Before we could jump in the car and run to the garden center for a ready-to-use bottle of insect spray, creative gardeners made their own recipe using Fels-Naptha. Home made concoctions fell by the wayside as quicker, more convenient methods of pest control became readily available. The trend toward a more organic lifestyle and a less chemical intensive garden is growing, so insecticidal soap sprays are making a comeback… yea!!!
Soap is one of the oldest contact insecticides used in dealing with certain piercing, sucking insects. They are not effective however, on chewing insects such as caterpillars and beetles. Sometimes you don’t notice the bugs but symptoms of an attack are a clear sticky substance (honey-dew) or black sooty mold appear on the foliage.
How it works: Insecticidal soap works only on direct contact by penetrating the insects’ cuticles, which causes cell collapse and dessication. In other words, it dries them out. If the insect has not been coated with the spray, it will not be affected by walking over or ingesting plant material that has been treated.
Critters to target: Target soft-bodied pests such as aphids, adelgids, lace bugs, leafhoppers, mealy bugs, thrips, sawfly larvae, spider mites and whiteflies. To varying degrees, soap sprays are also effective against chiggers, earwigs, fleas, mites, scales, and thrips.
When to spray: Insecticidal soap should be applied when conditions favor slow drying to maximize effectiveness, e.g., in the early morning hours with dew coverage or in the early evening. Avoid treating with soaps on hot sunny afternoons which promote rapid drying of the material. Thorough coverage is vital for the soap to be effective. Spray the upper leaf surface as well as the underside of foliage thoroughly, but not beyond the point of runoff. Take a walk about a couple of days after spraying to check the treated plants. You may need to treat again.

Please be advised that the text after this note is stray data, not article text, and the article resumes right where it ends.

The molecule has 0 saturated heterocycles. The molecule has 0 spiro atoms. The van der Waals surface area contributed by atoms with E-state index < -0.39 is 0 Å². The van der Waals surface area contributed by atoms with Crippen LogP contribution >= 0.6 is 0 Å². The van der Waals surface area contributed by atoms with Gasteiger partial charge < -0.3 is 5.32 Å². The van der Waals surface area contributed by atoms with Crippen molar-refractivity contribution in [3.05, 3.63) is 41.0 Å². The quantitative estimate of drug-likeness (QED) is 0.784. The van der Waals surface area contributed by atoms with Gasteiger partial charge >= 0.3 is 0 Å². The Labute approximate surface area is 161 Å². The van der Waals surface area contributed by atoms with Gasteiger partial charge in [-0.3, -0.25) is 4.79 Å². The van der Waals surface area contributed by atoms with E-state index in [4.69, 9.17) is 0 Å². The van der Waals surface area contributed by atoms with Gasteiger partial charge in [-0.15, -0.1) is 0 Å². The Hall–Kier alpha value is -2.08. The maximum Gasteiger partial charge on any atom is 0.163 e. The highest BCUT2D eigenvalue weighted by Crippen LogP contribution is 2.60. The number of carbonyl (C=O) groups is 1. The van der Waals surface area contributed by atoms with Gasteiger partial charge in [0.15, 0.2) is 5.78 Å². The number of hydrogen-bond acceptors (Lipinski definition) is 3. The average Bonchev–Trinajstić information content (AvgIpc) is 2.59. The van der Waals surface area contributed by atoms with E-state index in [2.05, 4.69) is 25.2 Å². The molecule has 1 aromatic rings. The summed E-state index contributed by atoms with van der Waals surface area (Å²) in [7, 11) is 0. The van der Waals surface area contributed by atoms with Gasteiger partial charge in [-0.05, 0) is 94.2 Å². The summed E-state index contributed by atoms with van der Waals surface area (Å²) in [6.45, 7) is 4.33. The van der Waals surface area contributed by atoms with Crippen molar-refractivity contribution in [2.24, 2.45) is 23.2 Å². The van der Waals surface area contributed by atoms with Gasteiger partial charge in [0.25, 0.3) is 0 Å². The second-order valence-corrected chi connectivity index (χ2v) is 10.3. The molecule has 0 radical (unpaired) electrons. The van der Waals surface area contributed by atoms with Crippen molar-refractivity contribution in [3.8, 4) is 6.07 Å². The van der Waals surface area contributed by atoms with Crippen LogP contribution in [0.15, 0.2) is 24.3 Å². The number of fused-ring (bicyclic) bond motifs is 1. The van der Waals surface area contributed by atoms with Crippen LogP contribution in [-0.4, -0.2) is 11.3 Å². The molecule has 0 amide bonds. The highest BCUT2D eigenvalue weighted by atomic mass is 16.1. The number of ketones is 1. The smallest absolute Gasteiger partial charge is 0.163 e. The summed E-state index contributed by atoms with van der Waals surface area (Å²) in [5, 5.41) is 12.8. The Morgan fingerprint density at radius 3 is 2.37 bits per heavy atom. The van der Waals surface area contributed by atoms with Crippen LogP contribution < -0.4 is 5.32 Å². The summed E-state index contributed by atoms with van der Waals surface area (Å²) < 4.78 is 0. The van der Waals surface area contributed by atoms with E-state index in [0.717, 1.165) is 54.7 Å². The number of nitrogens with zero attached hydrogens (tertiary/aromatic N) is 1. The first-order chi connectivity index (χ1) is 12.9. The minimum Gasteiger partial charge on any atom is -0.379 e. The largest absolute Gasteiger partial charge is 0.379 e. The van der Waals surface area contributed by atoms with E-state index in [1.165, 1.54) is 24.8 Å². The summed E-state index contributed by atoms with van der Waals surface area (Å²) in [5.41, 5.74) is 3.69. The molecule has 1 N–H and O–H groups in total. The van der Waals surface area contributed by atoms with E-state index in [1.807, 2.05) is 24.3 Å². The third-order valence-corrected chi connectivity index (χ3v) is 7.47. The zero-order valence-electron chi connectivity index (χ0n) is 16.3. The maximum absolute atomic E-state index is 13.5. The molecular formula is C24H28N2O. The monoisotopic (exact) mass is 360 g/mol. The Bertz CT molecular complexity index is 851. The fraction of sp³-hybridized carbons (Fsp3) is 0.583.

Insecticidal Soap Can Burn Plants: Insecticidal soaps may cause phytotoxicity (toxic to the plant) symptoms, such as yellow or brown spotting on the leaves, burned tips or leaf scorch on certain plants. Spot treat a part of the plant and wait at least 24 hours to see if any phytotoxic symptoms develop before treating an entire plant. Plants under drought stress, young transplants, un-rooted cuttings and plants with soft young growth are more likely to develop phytotoxic symptoms and should not be treated with soap.
Beneficial Insects: Soap has a limited effect on non-target beneficial insects such as ladybird beetle larvae, parasitic wasps and honey bees, but it can be quite disruptive to soft-bodied predators, such as syrphid fly larvae and beneficial predatory mites. Once the spray has dried, however, beneficial insects can safely re-enter the treated area.
Insecticidal Soap Concentrate
- ¼ bar Fels-Naptha Laundry Soap, grated
- 1 quart very hot water
Stir the grated soap into the hot water until dissolved. Store this insecticidal soap concentrate in a labeled covered jar.
Insecticidal Soap Spray – mix 1 teaspoon of the concentrate with 1 quart of water and pour into a sprayer. Make sure you label that spray bottle!
You may have to scout the laundry detergent aisle to find Fels -Naptha. Publix carries it and it’s usually on the top shelf. If you still can’t find it, forget asking any clerks younger than 50. Chances are they wont know what you’re talking about. Go online or look for brands like Ivory Snow, Ivory Liquid, Dr. Bronner’s, or Shaklee’s Basic H. Clear dishwashing detergents are not the same as soaps and should not be used in soap sprays and don’t use any product with additives like fragrance.